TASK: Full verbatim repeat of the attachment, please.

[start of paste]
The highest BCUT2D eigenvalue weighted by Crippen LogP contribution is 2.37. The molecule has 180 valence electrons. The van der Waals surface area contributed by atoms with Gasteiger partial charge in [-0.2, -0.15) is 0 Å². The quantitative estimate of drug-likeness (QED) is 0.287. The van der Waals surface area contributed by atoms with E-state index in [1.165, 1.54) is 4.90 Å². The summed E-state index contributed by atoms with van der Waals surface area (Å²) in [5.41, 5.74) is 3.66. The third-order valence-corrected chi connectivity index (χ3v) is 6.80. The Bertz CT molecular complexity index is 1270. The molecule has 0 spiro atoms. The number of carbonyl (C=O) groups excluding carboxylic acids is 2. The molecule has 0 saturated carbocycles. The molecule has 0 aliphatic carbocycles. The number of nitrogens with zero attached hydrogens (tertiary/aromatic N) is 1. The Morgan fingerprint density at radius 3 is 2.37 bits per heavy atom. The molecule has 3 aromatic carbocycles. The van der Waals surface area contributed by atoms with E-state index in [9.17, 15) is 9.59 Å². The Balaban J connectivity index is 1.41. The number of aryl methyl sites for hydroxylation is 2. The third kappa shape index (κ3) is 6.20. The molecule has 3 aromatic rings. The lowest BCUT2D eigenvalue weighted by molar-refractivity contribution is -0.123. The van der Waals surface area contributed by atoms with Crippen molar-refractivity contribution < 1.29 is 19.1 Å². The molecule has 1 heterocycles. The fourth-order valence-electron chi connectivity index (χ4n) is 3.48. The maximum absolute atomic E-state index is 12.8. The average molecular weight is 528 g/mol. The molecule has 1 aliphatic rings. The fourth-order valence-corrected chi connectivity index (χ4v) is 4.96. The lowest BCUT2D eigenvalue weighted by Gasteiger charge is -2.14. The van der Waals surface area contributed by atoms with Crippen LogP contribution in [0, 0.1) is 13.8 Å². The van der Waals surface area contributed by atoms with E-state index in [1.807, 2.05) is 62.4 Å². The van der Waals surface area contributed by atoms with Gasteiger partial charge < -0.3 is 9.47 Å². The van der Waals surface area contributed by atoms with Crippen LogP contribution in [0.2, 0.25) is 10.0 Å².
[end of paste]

The highest BCUT2D eigenvalue weighted by Crippen LogP contribution is 2.37. The molecule has 180 valence electrons. The van der Waals surface area contributed by atoms with Gasteiger partial charge in [-0.2, -0.15) is 0 Å². The quantitative estimate of drug-likeness (QED) is 0.287. The van der Waals surface area contributed by atoms with E-state index in [1.165, 1.54) is 4.90 Å². The summed E-state index contributed by atoms with van der Waals surface area (Å²) in [5.41, 5.74) is 3.66. The third-order valence-corrected chi connectivity index (χ3v) is 6.80. The Bertz CT molecular complexity index is 1270. The molecule has 0 spiro atoms. The number of carbonyl (C=O) groups excluding carboxylic acids is 2. The molecule has 0 saturated carbocycles. The molecule has 0 aliphatic carbocycles. The number of nitrogens with zero attached hydrogens (tertiary/aromatic N) is 1. The Morgan fingerprint density at radius 3 is 2.37 bits per heavy atom. The molecule has 3 aromatic carbocycles. The van der Waals surface area contributed by atoms with E-state index in [9.17, 15) is 9.59 Å². The Balaban J connectivity index is 1.41. The number of aryl methyl sites for hydroxylation is 2. The third kappa shape index (κ3) is 6.20. The molecule has 3 aromatic rings. The lowest BCUT2D eigenvalue weighted by molar-refractivity contribution is -0.123. The van der Waals surface area contributed by atoms with Crippen molar-refractivity contribution < 1.29 is 19.1 Å². The molecule has 1 heterocycles. The fourth-order valence-electron chi connectivity index (χ4n) is 3.48. The maximum absolute atomic E-state index is 12.8. The average molecular weight is 528 g/mol. The molecule has 1 aliphatic rings. The fourth-order valence-corrected chi connectivity index (χ4v) is 4.96. The lowest BCUT2D eigenvalue weighted by Gasteiger charge is -2.14. The van der Waals surface area contributed by atoms with Crippen LogP contribution in [0, 0.1) is 13.8 Å². The van der Waals surface area contributed by atoms with E-state index in [1.807, 2.05) is 62.4 Å². The van der Waals surface area contributed by atoms with Gasteiger partial charge < -0.3 is 9.47 Å². The van der Waals surface area contributed by atoms with Crippen LogP contribution in [0.2, 0.25) is 10.0 Å².